As I approach my third trimester, I’m becoming a bit of an omega-3 fiend. The unsaturated fatty acids have not only been tied to lower heart disease risk in adults, but they have also been shown to boost fetal brain development, especially when consumed in the final few months of pregnancy. Given that I’m not much of a cold water fish fan—the thought of chewing a mouthful of sardines makes me want to gag—I’ve been looking into how else to get them, and what I’ve uncovered has surprised me.
I had always assumed that fish were the best way to go. Don’t get me wrong, they do contain a lot: cooked fresh salmon and canned sardines provide 1.7 and 1.8 grams of omega-3s per four ounce serving, respectively. But as it turns out, some seeds and nuts and their oils pack even more of an omega punch. One ounce of walnuts, for instance, contains 2.6 grams of omega 3s—ounce for ounce, six times more than fresh salmon—and an ounce of flaxseeds provides 1.8 grams. Their oils are fabulous too: a tablespoon of walnut oil contains 1.4 grams, and flaxseed oil has a whopping 6.9 grams (you’d have to eat nearly a whole pound of canned sardines to get that—eww!). Don’t be fooled thinking that olive oil is better, either. It contains just 0.1 grams per tablespoon.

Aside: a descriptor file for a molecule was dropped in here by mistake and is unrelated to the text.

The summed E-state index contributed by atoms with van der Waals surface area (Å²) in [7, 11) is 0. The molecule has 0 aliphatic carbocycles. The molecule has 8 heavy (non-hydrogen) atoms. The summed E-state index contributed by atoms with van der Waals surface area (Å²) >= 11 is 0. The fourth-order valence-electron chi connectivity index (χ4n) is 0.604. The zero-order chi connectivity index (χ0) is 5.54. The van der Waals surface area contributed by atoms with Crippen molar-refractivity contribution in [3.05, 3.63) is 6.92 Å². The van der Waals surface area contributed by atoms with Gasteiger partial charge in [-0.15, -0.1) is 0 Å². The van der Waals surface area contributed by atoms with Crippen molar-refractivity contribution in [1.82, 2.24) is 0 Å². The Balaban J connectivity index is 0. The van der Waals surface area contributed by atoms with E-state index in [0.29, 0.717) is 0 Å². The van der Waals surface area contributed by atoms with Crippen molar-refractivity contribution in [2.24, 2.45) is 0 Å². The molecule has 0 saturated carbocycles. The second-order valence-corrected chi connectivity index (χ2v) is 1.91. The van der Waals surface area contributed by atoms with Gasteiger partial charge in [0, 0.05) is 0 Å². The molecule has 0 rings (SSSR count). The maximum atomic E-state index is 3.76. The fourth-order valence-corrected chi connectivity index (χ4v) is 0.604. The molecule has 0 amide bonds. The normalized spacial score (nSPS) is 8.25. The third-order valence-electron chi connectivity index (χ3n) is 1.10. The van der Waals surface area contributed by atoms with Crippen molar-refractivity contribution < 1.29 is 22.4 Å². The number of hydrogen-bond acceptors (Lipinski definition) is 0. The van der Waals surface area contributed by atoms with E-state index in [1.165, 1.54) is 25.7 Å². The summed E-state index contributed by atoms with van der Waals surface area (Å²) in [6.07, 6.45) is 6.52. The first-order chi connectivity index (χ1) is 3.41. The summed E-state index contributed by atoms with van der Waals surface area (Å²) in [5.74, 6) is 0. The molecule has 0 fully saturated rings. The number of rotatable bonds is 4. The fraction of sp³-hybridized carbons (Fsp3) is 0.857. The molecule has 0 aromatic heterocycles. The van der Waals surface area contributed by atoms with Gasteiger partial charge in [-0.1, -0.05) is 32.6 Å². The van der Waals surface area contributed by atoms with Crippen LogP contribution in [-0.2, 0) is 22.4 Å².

For a breakdown of some common foods and their omega 3 contents, check out this site maintained by Tufts University.
PSOTA, T., GEBAUER, S., & KRISETHERTON, P. (2006). Dietary Omega-3 Fatty Acid Intake and Cardiovascular Risk The American Journal of Cardiology, 98 (4), 3-18 DOI: 10.1016/j.amjcard.2005.12.022
JACOBSON, J., JACOBSON, S., MUCKLE, G., KAPLANESTRIN, M., AYOTTE, P., & DEWAILLY, E. (2008). Beneficial Effects of a Polyunsaturated Fatty Acid on Infant Development: Evidence from the Inuit of Arctic Quebec The Journal of Pediatrics, 152 (3), 356-3640 DOI: 10.1016/j.jpeds.2007.07.008
The How many omega-3s does your dinner have? by Body Politic, unless otherwise expressly stated, is licensed under a Creative Commons Attribution-NonCommercial 3.0 Unported License.